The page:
Aroune inserts the CDs, works the buttons and keeps the show’s time. But it’s Rayhill who remains the star. He hands the discs to Aroune and suggests which songs to play. When Aroune errs on a segment and has to start over, Rayhill cracks, “We’ve fired him six times but he always finds his way back.”
Both erupt in laughter, which fills the hour.
You’ll see Aroune gaze from time to time at the Internet for a fact or two about an obscure recording. Rayhill simply funnels through 60 years of jazz broadcasting to insert a bit of trivia. When you’re Rayhill, who needs Wikipedia?
“Do you want to talk this Vince Guaraldi piece up?” Aroune asks, increasing the volume in his voice to make sure Rayhill can hear him clearly. “Sure,” Rayhill exclaims. And with Aroune’s cue, the two casually launch into the next segment. Nary a script or Post-It Note in the area. “When you get a chance, see if you can get this in next,” Rayhill insists, with Aroune gladly obliging. “That’s a great one. That’s outta print!”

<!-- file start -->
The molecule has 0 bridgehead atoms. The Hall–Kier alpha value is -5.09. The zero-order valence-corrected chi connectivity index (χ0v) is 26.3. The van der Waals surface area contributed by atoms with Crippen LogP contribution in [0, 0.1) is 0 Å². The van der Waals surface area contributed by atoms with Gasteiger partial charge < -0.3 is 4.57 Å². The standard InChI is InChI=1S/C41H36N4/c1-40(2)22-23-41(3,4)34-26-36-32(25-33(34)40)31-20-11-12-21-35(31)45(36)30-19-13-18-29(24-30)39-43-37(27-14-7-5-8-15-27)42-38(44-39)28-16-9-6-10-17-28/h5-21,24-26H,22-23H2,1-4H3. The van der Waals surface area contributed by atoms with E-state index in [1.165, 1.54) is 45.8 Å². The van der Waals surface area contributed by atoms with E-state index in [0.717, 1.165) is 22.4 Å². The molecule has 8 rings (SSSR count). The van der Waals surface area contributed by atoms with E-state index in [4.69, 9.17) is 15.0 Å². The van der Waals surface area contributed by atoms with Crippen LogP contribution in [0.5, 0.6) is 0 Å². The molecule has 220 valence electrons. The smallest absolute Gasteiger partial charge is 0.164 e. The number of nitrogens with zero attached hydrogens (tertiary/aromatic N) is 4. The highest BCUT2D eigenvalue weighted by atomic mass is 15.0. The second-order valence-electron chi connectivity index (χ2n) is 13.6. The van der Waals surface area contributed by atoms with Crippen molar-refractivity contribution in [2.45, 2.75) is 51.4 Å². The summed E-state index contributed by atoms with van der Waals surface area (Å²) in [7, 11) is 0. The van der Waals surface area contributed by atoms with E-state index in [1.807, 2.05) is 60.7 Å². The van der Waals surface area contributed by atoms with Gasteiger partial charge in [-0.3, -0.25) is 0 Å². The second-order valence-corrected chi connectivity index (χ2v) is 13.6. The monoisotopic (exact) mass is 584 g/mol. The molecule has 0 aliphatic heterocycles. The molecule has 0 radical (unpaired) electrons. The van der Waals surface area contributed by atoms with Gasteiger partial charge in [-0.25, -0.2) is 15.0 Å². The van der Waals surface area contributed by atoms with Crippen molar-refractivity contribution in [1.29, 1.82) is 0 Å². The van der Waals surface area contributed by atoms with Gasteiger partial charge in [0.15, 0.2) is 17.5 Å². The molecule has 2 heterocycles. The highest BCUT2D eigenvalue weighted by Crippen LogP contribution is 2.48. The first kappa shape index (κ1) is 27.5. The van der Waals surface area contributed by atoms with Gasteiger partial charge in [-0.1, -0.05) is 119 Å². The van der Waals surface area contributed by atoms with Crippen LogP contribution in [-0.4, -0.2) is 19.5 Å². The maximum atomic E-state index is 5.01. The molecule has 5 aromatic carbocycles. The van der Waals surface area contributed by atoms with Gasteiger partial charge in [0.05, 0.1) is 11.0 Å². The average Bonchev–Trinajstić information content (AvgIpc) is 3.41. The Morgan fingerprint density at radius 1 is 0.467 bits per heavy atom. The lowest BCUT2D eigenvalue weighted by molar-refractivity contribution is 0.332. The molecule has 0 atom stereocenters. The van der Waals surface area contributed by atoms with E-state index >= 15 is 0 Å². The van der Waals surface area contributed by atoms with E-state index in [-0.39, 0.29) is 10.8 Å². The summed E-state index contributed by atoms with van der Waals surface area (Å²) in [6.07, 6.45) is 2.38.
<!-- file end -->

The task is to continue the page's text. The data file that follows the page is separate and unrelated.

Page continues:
He brought a long resume to WCNY long before he decided to dedicate the rest of his life there beginning in the early 1970s. Rayhill got his professional start working at WQSR and continued on to WPAW and the legendary radio station WHEN. He spent nights taking in gigs at the old Dinkler Inn on James Street.
The former hotel, owned by Jim McCartney, Mac Cadaret and Mary Lou Glover, showcased the top jazz stars of the era. He wasn’t always quite ready to leave when the show was over. Not only because he’d miss the music. “I was afraid to walk down on James Street at night,” he jokes.